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Find the minimum of a constrained nonlinear multivariable function

where x, b, beq, lb, and ub are vectors, A and Aeq are matrices, c(x) and ceq(x) are functions that return vectors, and f(x) is a function that returns a scalar. f(x), c(x), and ceq(x) can be nonlinear functions.

Syntax

```x = fmincon(fun,x0,A,b)
x = fmincon(fun,x0,A,b,Aeq,beq)
x = fmincon(fun,x0,A,b,Aeq,beq,lb,ub)
x = fmincon(fun,x0,A,b,Aeq,beq,lb,ub,nonlcon)
x = fmincon(fun,x0,A,b,Aeq,beq,lb,ub,nonlcon,options)
x = fmincon(fun,x0,A,b,Aeq,beq,lb,ub,nonlcon,options,P1,P2, ...)
[x,fval] = fmincon(...)
[x,fval,exitflag] = fmincon(...)
[x,fval,exitflag,output] = fmincon(...)
[x,fval,exitflag,output,lambda] = fmincon(...)
```

Description

`fmincon` finds the constrained minimum of a scalar function of several variables starting at an initial estimate. This is generally referred to as constrained nonlinear optimization or nonlinear programming.

```x = fmincon(fun,x0,A,b) ``` starts at `x0` and finds a minimum `x` to the function described in `fun` subject to the linear inequalities `A*x <= b`. `x0` can be a scalar, vector, or matrix.

```x = fmincon(fun,x0,A,b,Aeq,beq) ``` minimizes `fun` subject to the linear equalities `Aeq*x = beq` as well as `A*x <= b`. Set `A=[]` and `b=[]` if no inequalities exist.

```x = fmincon(fun,x0,A,b,Aeq,beq,lb,ub) ``` defines a set of lower and upper bounds on the design variables, `x`, so that the solution is always in the range `lb <= x <= ub`. Set `Aeq=[]` and `beq=[]` if no equalities exist.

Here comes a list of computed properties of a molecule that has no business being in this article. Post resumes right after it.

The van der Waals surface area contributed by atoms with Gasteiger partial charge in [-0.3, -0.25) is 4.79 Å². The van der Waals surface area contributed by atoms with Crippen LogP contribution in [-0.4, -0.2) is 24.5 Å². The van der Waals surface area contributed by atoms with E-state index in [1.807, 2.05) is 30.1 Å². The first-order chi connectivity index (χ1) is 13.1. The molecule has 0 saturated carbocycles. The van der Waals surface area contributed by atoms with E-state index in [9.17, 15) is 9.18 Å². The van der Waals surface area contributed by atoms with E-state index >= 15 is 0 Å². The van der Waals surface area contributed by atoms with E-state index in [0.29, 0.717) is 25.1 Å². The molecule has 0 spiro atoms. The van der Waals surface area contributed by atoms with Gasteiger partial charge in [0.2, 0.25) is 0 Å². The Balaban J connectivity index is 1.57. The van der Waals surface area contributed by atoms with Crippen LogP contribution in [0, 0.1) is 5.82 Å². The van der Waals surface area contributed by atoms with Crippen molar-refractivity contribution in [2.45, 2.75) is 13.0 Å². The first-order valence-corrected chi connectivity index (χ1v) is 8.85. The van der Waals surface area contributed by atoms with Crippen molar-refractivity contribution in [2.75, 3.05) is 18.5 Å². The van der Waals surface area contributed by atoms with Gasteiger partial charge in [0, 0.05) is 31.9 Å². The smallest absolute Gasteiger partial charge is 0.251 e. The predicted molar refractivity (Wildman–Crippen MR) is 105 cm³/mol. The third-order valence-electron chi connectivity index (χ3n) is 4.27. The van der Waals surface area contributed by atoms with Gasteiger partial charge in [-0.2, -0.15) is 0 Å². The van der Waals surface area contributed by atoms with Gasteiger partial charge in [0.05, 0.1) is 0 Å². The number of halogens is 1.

```x = fmincon(fun,x0,A,b,Aeq,beq,lb,ub,nonlcon) ``` subjects the minimization to the nonlinear inequalities `c(x)` or equalities `ceq(x)` defined in `nonlcon`. `fmincon` optimizes such that `c(x) <= 0` and `ceq(x) = 0.` Set `lb=[]` and/or `ub=[]` if no bounds exist.

```x = fmincon(fun,x0,A,b,Aeq,beq,lb,ub,nonlcon,options) ``` minimizes with the optimization parameters specified in the structure `options`.

```x = fmincon(fun,x0,A,b,Aeq,beq,lb,ub,nonlcon,options,P1,P2,...) ``` passes the problem-dependent parameters `P1`, `P2`, etc., directly to the functions `fun` and `nonlcon`. Pass empty matrices as placeholders for `A`, `b`, `Aeq`, `beq`, `lb`, `ub`, `nonlcon`, and `options` if these arguments are not needed.

```[x,fval] = fmincon(...) ``` returns the value of the objective function `fun` at the solution `x`.

```[x,fval,exitflag] = fmincon(...) ``` returns a value `exitflag` that describes the exit condition of `fmincon`.

```[x,fval,exitflag,output] = fmincon(...) ``` returns a structure `output` with information about the optimization.

```[x,fval,exitflag,output,lambda] = fmincon(...) ``` returns a structure `lambda` whose fields contain the Lagrange multipliers at the solution `x.`

```[x,fval,exitflag,output,lambda,grad] = fmincon(...) ``` returns the value of the gradient of `fun` at the solution `x`.

```[x,fval,exitflag,output,lambda,grad,hessian] = fmincon(...) ``` returns the value of the Hessian of `fun` at the solution `x`.

Arguments

The arguments passed into the function are described in Table 1-1. The arguments returned by the function are described in Table 1-2. Details relevant to `fmincon` are included below for `fun`, `nonlcon`, `options`, `exitflag`, `lambda`, and `output`.